The San Bushmen Hunter Gatherers of the Kalahari
This weeks blog is on the San Bushmen who are central to the talk I am giving (April 12; 10-1 at the Schott center Santa Barbara.) Although many have found the title Bushmen demeaning and prefer the word San, many Bushmen prefer this title as reflective of their unique skills as hunter gatherers.
This description was my first journey to the Bushmen and in 1987 was also the first real hero's journey outside of my medical training and surgical career.
I went up to the Kua Bushmen several hours north of Gaberones in Botswana with a group but had arranged with Izak Barnard, the leader, to leave me behind with a 4x4 and the supplies I needed for the rest of a month's stay.
This is what I experienced in a window of time when it was still possible to witness Bushmen living as their ancestors had millennia ago. It was a life changing experience which lead to profound understandings on the healing powers of nature and nurtured the concept of "Wilderness Rapture" (or any altered state of consciousness that can occur whenever we encounter nature's magic.) This is further discussed in Inner Passages Outer Journeys (the summary of which can be downloaded as a pdf from my web site.) This is the first of a two part blog.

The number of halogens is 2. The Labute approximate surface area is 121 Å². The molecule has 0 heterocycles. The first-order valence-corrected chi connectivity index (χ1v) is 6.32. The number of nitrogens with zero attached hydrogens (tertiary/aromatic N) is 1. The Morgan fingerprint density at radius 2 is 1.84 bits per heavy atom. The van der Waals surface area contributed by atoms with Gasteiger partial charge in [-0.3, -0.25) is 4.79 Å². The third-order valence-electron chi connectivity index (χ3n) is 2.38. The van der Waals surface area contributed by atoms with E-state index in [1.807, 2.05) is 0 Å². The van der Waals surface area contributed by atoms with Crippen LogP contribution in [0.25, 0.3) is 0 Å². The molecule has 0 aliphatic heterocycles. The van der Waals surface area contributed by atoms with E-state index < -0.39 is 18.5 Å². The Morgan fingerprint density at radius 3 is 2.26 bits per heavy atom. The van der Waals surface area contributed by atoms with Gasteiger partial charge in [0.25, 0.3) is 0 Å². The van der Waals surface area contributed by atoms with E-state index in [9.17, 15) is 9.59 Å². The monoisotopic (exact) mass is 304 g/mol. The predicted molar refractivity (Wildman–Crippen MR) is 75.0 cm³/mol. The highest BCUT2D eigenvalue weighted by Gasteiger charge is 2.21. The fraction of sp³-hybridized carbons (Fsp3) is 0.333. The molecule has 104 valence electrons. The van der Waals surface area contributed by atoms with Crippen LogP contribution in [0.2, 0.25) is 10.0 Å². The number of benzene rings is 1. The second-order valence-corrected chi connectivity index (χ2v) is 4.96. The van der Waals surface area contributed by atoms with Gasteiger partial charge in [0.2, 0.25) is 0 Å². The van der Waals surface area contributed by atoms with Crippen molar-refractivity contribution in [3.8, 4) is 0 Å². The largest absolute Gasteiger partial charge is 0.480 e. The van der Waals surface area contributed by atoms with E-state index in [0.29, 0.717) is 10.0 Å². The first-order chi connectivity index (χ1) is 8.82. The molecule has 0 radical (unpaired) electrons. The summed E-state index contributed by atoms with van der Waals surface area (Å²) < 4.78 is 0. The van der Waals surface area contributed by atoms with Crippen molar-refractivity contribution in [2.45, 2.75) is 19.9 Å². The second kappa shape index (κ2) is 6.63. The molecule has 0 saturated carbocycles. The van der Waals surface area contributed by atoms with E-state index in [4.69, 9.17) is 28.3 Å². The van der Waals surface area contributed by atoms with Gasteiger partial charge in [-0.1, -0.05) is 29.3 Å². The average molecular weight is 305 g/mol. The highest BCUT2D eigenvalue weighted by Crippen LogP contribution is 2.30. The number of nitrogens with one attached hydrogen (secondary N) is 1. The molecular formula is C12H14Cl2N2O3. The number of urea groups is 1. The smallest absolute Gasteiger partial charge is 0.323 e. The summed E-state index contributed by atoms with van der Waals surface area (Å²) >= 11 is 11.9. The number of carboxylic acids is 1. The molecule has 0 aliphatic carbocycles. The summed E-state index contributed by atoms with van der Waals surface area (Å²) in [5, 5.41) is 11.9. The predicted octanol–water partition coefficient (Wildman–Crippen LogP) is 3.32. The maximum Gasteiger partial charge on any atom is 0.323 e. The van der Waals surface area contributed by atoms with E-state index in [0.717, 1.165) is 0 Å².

A Lesson from the Hunter-Gatherers
The Bushmen, or San are one of the last Hunter Gatherers of Africa. The San have attracted various groups of people for different reasons. Anthropologists see them as a link to long lost stone age cultures and naturalists and hunters admire them for their extraordinary expertise in the bush. Those of a more mystical inclination are fascinated with their oneness with the fauna and flora of the Kalahari, a connection that has enabled them to survive for centuries in a desert that most other peoples have avoided. Through this, they previously remained free from the trappings and problems of more sophisticated societies.
Legends of the Bushmen abound. History tells us how they could not be tamed and how they were pushed further and further into the interior of Southern Africa by the northerly migration of the whites and southerly migration of the Bantu. Many stories are related of their cunning as hunters and trackers, of their botanical and medicinal skills, of their delicate rock art and their bravery. Their desire to be free was paramount and it was said that if you imprisoned a San, he would soon will himself to death in his cell. The San people are so much in the present moment that they are unable to conceive of a time in the future when things might be different and they could be free.